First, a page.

Data released yesterday by the Office for National Statistics means that for the first time it is possible to analyse a full six months of property price data since the United Kingdom’s referendum on European Union membership.
The HomeOwners Alliance has analysed the data to see how house prices have performed in different regions of the country since the vote. Comparing changes in property values with the results of the referendum reveals some interesting patterns, and suggests there is a clear ‘Brexit effect’, with property prices performing better in areas that voted most strongly to leave the EU.
- The five regions which voted most strongly to leave the EU have all seen property price increases in excess of 3% compared to June 2016, with the East of England the fastest-growing region at 4.25%.
- Conversely, the only three regions which voted to remain have seen slower growth. In Scotland, the most pro-remain region, prices have dropped by 1.2% over the last six months, while London and Northern Ireland have also seen more modest growth.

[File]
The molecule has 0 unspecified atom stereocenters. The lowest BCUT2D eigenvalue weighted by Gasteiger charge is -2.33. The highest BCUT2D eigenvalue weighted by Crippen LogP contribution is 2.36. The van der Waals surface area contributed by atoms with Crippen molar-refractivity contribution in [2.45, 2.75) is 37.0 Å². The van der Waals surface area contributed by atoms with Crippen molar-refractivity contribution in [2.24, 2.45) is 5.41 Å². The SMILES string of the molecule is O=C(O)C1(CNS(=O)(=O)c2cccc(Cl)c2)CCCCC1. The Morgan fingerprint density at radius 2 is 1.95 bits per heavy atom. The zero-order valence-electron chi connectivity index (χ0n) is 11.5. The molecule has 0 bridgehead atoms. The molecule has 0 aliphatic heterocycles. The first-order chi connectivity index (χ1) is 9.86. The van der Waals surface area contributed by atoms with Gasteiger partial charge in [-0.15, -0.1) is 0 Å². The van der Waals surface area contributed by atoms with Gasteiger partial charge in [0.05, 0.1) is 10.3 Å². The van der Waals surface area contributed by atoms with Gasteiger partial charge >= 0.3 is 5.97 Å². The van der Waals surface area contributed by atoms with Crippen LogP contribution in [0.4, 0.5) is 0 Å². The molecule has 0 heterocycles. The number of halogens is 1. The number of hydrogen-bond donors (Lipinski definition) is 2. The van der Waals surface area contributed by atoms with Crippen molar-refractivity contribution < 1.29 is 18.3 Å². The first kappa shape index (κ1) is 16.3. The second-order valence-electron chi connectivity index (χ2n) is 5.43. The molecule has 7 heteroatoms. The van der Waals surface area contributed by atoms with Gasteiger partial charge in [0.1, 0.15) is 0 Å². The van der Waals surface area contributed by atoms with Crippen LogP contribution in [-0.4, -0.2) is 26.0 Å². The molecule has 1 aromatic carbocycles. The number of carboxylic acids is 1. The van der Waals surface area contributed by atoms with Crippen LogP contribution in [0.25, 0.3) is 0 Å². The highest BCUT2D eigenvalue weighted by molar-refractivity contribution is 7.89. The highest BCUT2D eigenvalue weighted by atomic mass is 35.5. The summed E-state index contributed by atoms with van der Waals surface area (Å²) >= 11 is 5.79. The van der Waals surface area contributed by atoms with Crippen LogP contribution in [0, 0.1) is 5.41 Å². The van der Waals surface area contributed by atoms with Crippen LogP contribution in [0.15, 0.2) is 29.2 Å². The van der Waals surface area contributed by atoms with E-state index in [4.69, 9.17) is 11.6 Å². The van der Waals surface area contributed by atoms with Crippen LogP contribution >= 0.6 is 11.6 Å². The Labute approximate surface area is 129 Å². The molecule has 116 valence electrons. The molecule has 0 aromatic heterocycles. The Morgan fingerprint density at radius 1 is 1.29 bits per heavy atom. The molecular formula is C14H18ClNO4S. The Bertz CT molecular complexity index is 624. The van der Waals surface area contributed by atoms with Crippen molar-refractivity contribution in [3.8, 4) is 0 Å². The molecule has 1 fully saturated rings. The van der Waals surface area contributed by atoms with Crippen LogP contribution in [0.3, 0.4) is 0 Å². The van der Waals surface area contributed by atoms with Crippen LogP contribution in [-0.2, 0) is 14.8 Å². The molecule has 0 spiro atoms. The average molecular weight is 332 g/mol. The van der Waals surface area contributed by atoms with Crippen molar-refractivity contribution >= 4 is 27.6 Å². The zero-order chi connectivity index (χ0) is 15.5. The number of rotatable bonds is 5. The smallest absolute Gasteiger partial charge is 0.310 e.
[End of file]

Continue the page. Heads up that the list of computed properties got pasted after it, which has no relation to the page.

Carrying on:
Commenting on the data, Paula Higgins, Chief Executive of the HomeOwners Alliance said:
“There is a clear pattern here; areas that voted more strongly to leave the EU have seen property prices grow faster over the past six months than areas that were pro-remain. Of course, house prices are dictated by a myriad of economic, political and social factors, but confidence – the all-important ‘feel-good factor’ – is vital.
“It seems that people in regions that voted to leave are now more optimistic about their future prospects, and that this impacting on the housing market. Conversely, areas that have fared less well, such as Northern Ireland, Scotland and London, may be less certain of their economic futures.”